Britain's values will not be broken by "vile extremism", Theresa May said ahead of a memorial one year on from the Finsbury Park terror attack.
A minute's silence was held to commemorate the death of father-of-six Makram Ali, and for the dozen others who were injured on June 19 last year.
Relatives of Mr Ali gathered alongside others affected by Darren Osborne's murderous rampage, when he drove a hired van on to a crowded pavement, intending to kill as many Muslims as possible.
Home Secretary Sajid Javid, Mayor of London Sadiq Khan and Labour leader Jeremy Corbyn all attended the event at Islington Town Hall on Tuesday, where a silence was held at 9.30am.
Osborne named Mr Khan during his nine-day trial at Woolwich Crown Court as someone, alongside Labour leader Jeremy Corbyn, he had wanted to kill.
Islington councillors, local faith and community leaders, and emergency services workers who helped victims in the aftermath of the attack also attended Tuesday's commemorative event.
Ahead of the event, the Prime Minister said: "Last year's cowardly attack which targeted innocent worshippers leaving Finsbury Park mosque is an attack on all of us.
"As with all acts of terrorism the intention was to divide us but we will not let this happen.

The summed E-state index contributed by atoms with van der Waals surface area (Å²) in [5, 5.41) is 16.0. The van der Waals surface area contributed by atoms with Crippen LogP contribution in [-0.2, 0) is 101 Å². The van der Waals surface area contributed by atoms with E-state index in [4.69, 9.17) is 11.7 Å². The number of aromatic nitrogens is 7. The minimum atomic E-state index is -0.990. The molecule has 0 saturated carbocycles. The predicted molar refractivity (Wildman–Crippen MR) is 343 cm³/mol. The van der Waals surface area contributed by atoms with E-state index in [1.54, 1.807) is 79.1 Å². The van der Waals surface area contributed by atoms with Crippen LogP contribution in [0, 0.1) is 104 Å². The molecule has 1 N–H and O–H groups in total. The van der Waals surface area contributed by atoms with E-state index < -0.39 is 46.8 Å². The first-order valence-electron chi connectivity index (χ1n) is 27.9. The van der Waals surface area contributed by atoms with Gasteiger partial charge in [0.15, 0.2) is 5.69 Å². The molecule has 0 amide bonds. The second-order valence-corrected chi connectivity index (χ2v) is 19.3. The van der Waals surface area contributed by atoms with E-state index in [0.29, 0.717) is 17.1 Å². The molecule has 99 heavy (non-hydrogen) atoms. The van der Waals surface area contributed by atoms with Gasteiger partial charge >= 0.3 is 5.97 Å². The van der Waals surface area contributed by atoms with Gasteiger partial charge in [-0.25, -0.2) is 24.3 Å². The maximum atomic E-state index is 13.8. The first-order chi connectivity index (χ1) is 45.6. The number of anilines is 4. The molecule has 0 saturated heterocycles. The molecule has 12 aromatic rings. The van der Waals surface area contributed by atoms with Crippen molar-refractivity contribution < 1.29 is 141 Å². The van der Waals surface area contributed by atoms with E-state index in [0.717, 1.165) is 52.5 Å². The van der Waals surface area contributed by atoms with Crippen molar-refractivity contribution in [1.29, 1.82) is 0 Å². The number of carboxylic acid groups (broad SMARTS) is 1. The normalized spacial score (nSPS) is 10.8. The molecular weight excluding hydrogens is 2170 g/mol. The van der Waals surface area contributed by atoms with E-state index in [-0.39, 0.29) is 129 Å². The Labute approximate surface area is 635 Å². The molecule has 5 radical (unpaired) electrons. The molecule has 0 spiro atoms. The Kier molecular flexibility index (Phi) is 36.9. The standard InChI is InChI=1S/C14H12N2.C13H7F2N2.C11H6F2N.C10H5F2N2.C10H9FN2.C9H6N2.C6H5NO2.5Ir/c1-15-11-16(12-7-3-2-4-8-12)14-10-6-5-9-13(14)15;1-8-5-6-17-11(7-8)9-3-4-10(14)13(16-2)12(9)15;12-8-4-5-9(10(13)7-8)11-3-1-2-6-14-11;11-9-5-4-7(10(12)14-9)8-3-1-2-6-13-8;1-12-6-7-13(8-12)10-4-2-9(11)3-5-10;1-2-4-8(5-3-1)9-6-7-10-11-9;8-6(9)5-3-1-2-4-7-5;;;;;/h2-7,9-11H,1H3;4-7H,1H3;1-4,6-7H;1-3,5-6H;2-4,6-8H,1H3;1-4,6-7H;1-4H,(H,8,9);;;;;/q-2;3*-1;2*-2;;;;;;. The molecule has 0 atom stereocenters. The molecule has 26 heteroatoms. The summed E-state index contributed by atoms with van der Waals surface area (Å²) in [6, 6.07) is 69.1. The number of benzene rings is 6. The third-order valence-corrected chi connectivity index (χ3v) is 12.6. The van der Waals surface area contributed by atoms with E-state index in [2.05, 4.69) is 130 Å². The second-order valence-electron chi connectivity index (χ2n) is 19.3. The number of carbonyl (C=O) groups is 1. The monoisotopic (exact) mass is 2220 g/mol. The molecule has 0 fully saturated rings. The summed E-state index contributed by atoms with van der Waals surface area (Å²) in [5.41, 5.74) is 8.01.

"We are a country of many faiths and freedom of worship and respect for those of different faiths is fundamental to this country's values and these values will never be broken by vile extremism."
Mrs May commended the "bravery and spirit of the community that apprehended the attacker".
She added: "As we remember the victims of this attack, Makram Ali who tragically lost his life, we should take strength that it is London's diversity and multitude of communities that makes it one of the world's great cities."
Mr Corbyn said: "A year on from the tragic attack outside Muslim Welfare House London in Finsbury Park, when a man filled with hate drove into a crowd of people after prayers, we remember the life that was lost and those still suffering from the aftermath - and the inspiring response of our community.
"One man, Makram Ali, was killed and eight people were injured in this terrible attack that brought terror to our streets.
"But the response of our community - people of all faiths and none - was to come together in solidarity and strength.”